However, these criteria suitable in adult age are less applicable in children and adolescents, because the threshold of fracture and the criteria for the diagnosis of osteoporosis/osteopenia based on BMD values, have not yet been established. In children and adolescents, the International Society for Clinical Densitometry (Lewiecki et al., 2008) suggested using the term “reduced BMD values for chronological age” when the densitometric values are ≤−2.0 SD compared to the reference values for age and sex, instead of osteopenia and osteoporosis, which should not appear in the reporting of a pediatric DEXA.
In this sense, the term “bone mineral density at the lower limits of the normal range” could be used for values of z-score between −1.0 and −2.0. The diagnosis of osteoporosis in children should not be based solely on the interpretation of densitometric measures, but it requires the simultaneous presence of a significant history of fractures and reduced bone mass values.
Finally, the correlation between the decrease/worsening of the z-score with increasing age can be explained at least in part by an increased exposure over time to negative factors such as epilepsy and the effects associated with cerebral palsy/mental retardation.
On the contrary, the favorable correlation between BMI gain and BMD z-score, was recently confirmed by Tandon et al. (2012), who reported that a greater skeletal growth and BMI gain in utero and during infancy are associated with higher peak body mass content, and a greater BMI gain in childhood and adolescence is associated with higher peak bone density. Although a potential role of genetic cofactors predisposing to bone demineralization cannot be ruled out, a familial history positive for abnormal bone health did not emerge in our series. Accordingly, a mild nephrolithiasis was disclosed in two patients only.
In conclusion, children and adolescents with cerebral palsy and mental retardation with and without epilepsy may have BMD values significantly lower than healthy controls.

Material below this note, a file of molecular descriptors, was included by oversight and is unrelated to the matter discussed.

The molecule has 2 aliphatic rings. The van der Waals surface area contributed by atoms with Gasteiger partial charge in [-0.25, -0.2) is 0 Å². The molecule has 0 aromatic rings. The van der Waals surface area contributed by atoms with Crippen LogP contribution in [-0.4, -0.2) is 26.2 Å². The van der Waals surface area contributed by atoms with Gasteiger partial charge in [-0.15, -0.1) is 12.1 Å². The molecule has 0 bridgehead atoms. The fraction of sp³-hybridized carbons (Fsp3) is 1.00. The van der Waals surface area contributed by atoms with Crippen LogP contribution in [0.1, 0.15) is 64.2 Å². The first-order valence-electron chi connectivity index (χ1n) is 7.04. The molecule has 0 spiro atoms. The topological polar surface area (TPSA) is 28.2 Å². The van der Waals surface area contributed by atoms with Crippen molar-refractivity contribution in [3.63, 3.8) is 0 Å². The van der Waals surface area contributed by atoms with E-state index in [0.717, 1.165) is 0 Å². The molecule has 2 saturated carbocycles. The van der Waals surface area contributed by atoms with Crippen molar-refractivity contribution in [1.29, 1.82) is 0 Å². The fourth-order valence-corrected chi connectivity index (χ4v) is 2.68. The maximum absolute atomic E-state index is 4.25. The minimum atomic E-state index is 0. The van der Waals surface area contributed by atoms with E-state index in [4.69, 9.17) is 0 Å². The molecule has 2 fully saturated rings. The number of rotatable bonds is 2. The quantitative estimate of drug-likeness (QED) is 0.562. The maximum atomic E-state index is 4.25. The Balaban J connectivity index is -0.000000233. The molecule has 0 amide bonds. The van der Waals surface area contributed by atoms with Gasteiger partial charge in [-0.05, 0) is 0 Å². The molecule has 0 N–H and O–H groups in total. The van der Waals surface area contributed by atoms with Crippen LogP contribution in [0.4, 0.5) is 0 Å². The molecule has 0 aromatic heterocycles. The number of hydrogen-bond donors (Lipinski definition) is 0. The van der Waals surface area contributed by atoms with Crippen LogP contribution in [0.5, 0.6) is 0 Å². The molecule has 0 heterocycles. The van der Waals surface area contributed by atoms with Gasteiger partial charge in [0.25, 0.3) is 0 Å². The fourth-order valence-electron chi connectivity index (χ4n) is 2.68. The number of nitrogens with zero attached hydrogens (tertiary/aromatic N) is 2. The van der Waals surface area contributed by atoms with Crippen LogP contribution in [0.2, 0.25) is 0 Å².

Secondly, the epileptic disorder appears to be an aggravating factor on bone health when comorbid with cerebral palsy and mental retardation, although a somewhat facilitating role of more frequent severe/profound mental retardation in group 2 cannot be ruled out. Enzyme-inducing drugs, like phenytoin, PB, and CBZ, and also noninducing AEDs like VPA appear to have the strongest bone-depleting properties. Accordingly, the epilepsy group in our series was mostly treated with first-generation AEDs.
Another important issue is the correct interpretation of these data, especially in children, reserving the diagnosis of osteoporosis in carefully selected cases.
At present, being aware of the problem seems to be the most important issue, as well as assessing patient’s BMD on an individual basis, providing antiosteoporotic treatment (e.g., appropriate doses of 25 hydroxyvitamin D and calcium intake) to those who have developed a clear-cut bone loss, and last, but not least, promoting osteoprotective behavior among those who have not.
None of the authors has any conflict of interest to disclose. We confirm that we have read the Journal’s position on issues involved in ethical publication and affirm that this report is consistent with those guidelines.